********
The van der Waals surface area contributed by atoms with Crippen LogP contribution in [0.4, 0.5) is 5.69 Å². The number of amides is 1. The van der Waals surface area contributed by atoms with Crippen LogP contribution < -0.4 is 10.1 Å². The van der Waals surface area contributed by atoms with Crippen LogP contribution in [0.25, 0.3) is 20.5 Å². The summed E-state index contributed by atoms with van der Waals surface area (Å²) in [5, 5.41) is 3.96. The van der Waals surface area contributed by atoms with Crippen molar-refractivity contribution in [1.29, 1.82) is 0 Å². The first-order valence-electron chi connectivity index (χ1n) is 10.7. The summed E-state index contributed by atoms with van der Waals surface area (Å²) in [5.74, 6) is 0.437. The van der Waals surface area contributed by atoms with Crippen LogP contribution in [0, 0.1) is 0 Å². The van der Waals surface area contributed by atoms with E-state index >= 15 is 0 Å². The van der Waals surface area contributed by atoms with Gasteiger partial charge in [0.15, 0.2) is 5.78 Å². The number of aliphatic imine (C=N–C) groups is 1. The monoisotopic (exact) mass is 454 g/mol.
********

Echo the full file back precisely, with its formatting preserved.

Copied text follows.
The van der Waals surface area contributed by atoms with Crippen LogP contribution in [0.4, 0.5) is 5.69 Å². The number of amides is 1. The van der Waals surface area contributed by atoms with Crippen LogP contribution < -0.4 is 10.1 Å². The van der Waals surface area contributed by atoms with Crippen LogP contribution in [0.25, 0.3) is 20.5 Å². The summed E-state index contributed by atoms with van der Waals surface area (Å²) in [5, 5.41) is 3.96. The van der Waals surface area contributed by atoms with Crippen molar-refractivity contribution in [1.29, 1.82) is 0 Å². The first-order valence-electron chi connectivity index (χ1n) is 10.7. The summed E-state index contributed by atoms with van der Waals surface area (Å²) in [5.74, 6) is 0.437. The van der Waals surface area contributed by atoms with Crippen LogP contribution in [0, 0.1) is 0 Å². The van der Waals surface area contributed by atoms with E-state index >= 15 is 0 Å². The van der Waals surface area contributed by atoms with Gasteiger partial charge in [0.15, 0.2) is 5.78 Å². The number of aliphatic imine (C=N–C) groups is 1. The monoisotopic (exact) mass is 454 g/mol.